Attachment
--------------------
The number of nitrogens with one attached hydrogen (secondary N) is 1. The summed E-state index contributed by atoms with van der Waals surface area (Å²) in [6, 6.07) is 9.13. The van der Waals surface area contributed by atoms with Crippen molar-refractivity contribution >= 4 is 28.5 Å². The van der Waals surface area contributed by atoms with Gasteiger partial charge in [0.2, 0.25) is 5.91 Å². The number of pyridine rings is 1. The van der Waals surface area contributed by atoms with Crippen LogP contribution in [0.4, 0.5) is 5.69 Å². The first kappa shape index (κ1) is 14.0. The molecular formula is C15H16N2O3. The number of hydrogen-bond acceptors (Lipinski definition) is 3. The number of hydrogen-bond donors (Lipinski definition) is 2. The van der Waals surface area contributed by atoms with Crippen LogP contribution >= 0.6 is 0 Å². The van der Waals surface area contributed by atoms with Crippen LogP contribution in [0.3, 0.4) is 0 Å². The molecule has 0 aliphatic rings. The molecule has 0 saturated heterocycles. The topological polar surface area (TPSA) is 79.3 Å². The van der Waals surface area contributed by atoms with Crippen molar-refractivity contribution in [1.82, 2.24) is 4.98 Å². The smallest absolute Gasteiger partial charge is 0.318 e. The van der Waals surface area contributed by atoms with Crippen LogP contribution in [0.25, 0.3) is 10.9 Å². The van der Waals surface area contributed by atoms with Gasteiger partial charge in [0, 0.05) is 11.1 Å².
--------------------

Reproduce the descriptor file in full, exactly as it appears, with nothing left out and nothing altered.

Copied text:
The number of nitrogens with one attached hydrogen (secondary N) is 1. The summed E-state index contributed by atoms with van der Waals surface area (Å²) in [6, 6.07) is 9.13. The van der Waals surface area contributed by atoms with Crippen molar-refractivity contribution >= 4 is 28.5 Å². The van der Waals surface area contributed by atoms with Gasteiger partial charge in [0.2, 0.25) is 5.91 Å². The number of pyridine rings is 1. The van der Waals surface area contributed by atoms with Crippen LogP contribution in [0.4, 0.5) is 5.69 Å². The first kappa shape index (κ1) is 14.0. The molecular formula is C15H16N2O3. The number of hydrogen-bond acceptors (Lipinski definition) is 3. The number of hydrogen-bond donors (Lipinski definition) is 2. The van der Waals surface area contributed by atoms with Crippen LogP contribution >= 0.6 is 0 Å². The van der Waals surface area contributed by atoms with Crippen LogP contribution in [0.3, 0.4) is 0 Å². The molecule has 0 aliphatic rings. The molecule has 0 saturated heterocycles. The topological polar surface area (TPSA) is 79.3 Å². The van der Waals surface area contributed by atoms with Crippen molar-refractivity contribution in [1.82, 2.24) is 4.98 Å². The smallest absolute Gasteiger partial charge is 0.318 e. The van der Waals surface area contributed by atoms with Crippen LogP contribution in [0.25, 0.3) is 10.9 Å². The van der Waals surface area contributed by atoms with Gasteiger partial charge in [0, 0.05) is 11.1 Å².